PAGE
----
Riksbank, Sweden’s central bank, is taking a serious look at Bitcoin. As cash use plummets and the amount of currency in circulation dwindles, central banks are looking to cryptocurrencies as government-backed money.
Riksbank estimates that cash transactions made up only 15 percent of all retail transactions last year. That number is down from 40 percent in 2010, thanks in large part to massively popular mobile payment services. That leaves the bank wondering if a technology similar to that of Bitcoin’s could be implemented in Sweden.
Riksbank isn’t the only central bank taking a serious look at blockchain, the technology that makes Bitcoin and other cryptocurrencies run.
These systems, also called distributed ledgers, rely on networks of computers, rather than a central authority like a bank, to verify and record transactions on a shared, virtually incorruptible database.
Government bankers across the world believe this has the potential to replace cash and make other payment systems more efficient.
Riksbank is investigating not only distributed-ledger technology (which it describes as unproven yet “progressing incredibly rapidly”) but also traditional, centralized accounting methods for its “e-krona” (pdf) project. Many central banks are looking into this type of currency, but Sweden appears to be at the forefront of the movement.
According to Rod Garratt, an economics professor at the University of California, Santa Barbara, a cryptocurrency that’s available to all consumers “opens up a whole host of issues” and would pose new challenges for makers of monetary policy.
First, there’s the question of who, exactly, should verify the transactions and maintain the distributed ledger. Even if that’s solved, the new system would be, in a sense, too streamlined, making it easier for bank runs to occur in a moment of crisis or panic. In most current financial systems, large-scale withdrawals of funds are naturally slowed by the time it takes for a central bank to produce the paper money people are demanding. But if the currency is purely digital, no such brakes exist—a panicked citizenry could empty their accounts almost instantly, leaving an entire country’s banking system all but penniless.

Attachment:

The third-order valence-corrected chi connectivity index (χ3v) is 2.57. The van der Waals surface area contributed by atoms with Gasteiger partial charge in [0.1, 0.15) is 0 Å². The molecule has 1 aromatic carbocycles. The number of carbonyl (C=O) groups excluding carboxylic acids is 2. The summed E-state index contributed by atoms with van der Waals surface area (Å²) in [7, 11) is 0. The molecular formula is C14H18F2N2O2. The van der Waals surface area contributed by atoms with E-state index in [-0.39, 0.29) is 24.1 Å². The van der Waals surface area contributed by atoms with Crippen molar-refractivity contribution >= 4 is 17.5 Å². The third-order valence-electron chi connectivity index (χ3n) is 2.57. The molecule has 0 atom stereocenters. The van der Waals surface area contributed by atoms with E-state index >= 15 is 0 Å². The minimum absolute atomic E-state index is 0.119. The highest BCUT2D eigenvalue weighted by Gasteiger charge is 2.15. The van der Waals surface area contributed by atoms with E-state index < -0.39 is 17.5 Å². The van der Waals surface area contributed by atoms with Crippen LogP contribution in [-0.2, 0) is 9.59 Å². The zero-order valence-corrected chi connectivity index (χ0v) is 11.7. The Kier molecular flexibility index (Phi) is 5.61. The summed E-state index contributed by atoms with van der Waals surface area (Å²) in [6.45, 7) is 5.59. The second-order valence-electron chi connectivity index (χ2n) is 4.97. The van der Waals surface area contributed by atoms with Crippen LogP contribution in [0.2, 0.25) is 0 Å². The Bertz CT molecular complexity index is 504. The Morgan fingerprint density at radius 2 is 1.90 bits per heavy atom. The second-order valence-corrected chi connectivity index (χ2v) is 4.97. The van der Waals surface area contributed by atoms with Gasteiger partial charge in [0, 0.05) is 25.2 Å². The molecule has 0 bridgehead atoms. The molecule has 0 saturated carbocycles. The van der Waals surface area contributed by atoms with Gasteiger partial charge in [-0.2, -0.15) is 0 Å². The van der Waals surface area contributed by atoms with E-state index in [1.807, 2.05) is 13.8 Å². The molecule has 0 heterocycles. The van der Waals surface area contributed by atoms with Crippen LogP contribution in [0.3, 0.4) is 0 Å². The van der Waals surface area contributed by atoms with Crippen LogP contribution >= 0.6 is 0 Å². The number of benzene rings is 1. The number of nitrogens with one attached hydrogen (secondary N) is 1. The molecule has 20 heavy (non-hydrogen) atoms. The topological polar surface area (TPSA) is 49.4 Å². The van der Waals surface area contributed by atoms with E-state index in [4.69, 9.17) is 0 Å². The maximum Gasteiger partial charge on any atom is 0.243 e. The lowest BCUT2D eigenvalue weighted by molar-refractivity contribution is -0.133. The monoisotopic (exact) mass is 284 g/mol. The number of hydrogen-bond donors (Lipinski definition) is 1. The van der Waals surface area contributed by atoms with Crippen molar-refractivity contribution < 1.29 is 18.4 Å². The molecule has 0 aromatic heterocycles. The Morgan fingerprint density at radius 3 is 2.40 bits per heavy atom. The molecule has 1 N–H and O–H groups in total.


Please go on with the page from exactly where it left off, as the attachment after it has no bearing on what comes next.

A new journal article (pdf) published by the Bank of International Settlements, a kind of central bank for central banks, suggests a more straightforward approach than trying to use cryptocurrency to replace cash. In the article, Garratt and Morten Bech, a researcher at the BIS, draw an important distinction between a “retail” cryptocurrency like FedCoin and a “wholesale” one that would only be used by banks.
China’s central bank has also begun testing of a digital currency. Speeches and research papers from officials at the People’s Bank of China show that the bank’s strategy is to introduce the digital currency alongside China’s renminbi. But there is currently no timetable for this, and the bank seems to be proceeding cautiously.
But the main issue for governments is that they are losing their grip and control on currency. Sweden’s dwindling cash usage is increasing reliance on mobile payment systems risks marginalizing people who don’t use them or can’t access them. Those systems are also run by private companies, which means that commercial forces, rather than government policies, could end up determining how effectively the financial system serves people and the economy.